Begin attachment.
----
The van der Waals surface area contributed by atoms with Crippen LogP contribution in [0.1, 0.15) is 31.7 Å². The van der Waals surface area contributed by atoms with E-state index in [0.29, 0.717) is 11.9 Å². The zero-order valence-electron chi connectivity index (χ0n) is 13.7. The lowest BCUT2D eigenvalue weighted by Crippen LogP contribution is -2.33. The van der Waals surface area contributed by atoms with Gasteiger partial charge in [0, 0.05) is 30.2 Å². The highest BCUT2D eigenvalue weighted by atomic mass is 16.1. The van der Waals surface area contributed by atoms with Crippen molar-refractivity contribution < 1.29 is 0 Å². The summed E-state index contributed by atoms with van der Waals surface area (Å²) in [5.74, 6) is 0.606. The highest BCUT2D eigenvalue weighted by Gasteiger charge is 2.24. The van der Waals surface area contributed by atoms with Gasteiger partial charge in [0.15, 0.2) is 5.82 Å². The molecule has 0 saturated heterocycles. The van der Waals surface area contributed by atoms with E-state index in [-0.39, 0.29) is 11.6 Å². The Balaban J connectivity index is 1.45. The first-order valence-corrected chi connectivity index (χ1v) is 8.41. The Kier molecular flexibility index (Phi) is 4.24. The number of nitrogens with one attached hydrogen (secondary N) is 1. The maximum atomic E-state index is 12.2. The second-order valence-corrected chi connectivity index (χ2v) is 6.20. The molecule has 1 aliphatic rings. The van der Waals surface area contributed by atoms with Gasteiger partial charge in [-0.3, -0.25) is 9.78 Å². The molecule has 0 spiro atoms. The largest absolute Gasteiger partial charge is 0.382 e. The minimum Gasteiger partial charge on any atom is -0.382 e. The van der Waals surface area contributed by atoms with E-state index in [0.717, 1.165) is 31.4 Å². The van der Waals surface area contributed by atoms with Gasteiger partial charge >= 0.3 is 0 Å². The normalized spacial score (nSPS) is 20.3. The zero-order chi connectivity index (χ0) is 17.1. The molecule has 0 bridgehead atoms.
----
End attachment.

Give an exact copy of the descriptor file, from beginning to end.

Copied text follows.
The van der Waals surface area contributed by atoms with Crippen LogP contribution in [0.1, 0.15) is 31.7 Å². The van der Waals surface area contributed by atoms with E-state index in [0.29, 0.717) is 11.9 Å². The zero-order valence-electron chi connectivity index (χ0n) is 13.7. The lowest BCUT2D eigenvalue weighted by Crippen LogP contribution is -2.33. The van der Waals surface area contributed by atoms with Gasteiger partial charge in [0, 0.05) is 30.2 Å². The highest BCUT2D eigenvalue weighted by atomic mass is 16.1. The van der Waals surface area contributed by atoms with Crippen molar-refractivity contribution < 1.29 is 0 Å². The summed E-state index contributed by atoms with van der Waals surface area (Å²) in [5.74, 6) is 0.606. The highest BCUT2D eigenvalue weighted by Gasteiger charge is 2.24. The van der Waals surface area contributed by atoms with Gasteiger partial charge in [0.15, 0.2) is 5.82 Å². The molecule has 0 saturated heterocycles. The van der Waals surface area contributed by atoms with E-state index in [-0.39, 0.29) is 11.6 Å². The Balaban J connectivity index is 1.45. The first-order valence-corrected chi connectivity index (χ1v) is 8.41. The Kier molecular flexibility index (Phi) is 4.24. The number of nitrogens with one attached hydrogen (secondary N) is 1. The maximum atomic E-state index is 12.2. The second-order valence-corrected chi connectivity index (χ2v) is 6.20. The molecule has 1 aliphatic rings. The van der Waals surface area contributed by atoms with Gasteiger partial charge in [-0.3, -0.25) is 9.78 Å². The molecule has 0 spiro atoms. The largest absolute Gasteiger partial charge is 0.382 e. The minimum Gasteiger partial charge on any atom is -0.382 e. The van der Waals surface area contributed by atoms with E-state index in [0.717, 1.165) is 31.4 Å². The van der Waals surface area contributed by atoms with Gasteiger partial charge >= 0.3 is 0 Å². The normalized spacial score (nSPS) is 20.3. The zero-order chi connectivity index (χ0) is 17.1. The molecule has 0 bridgehead atoms.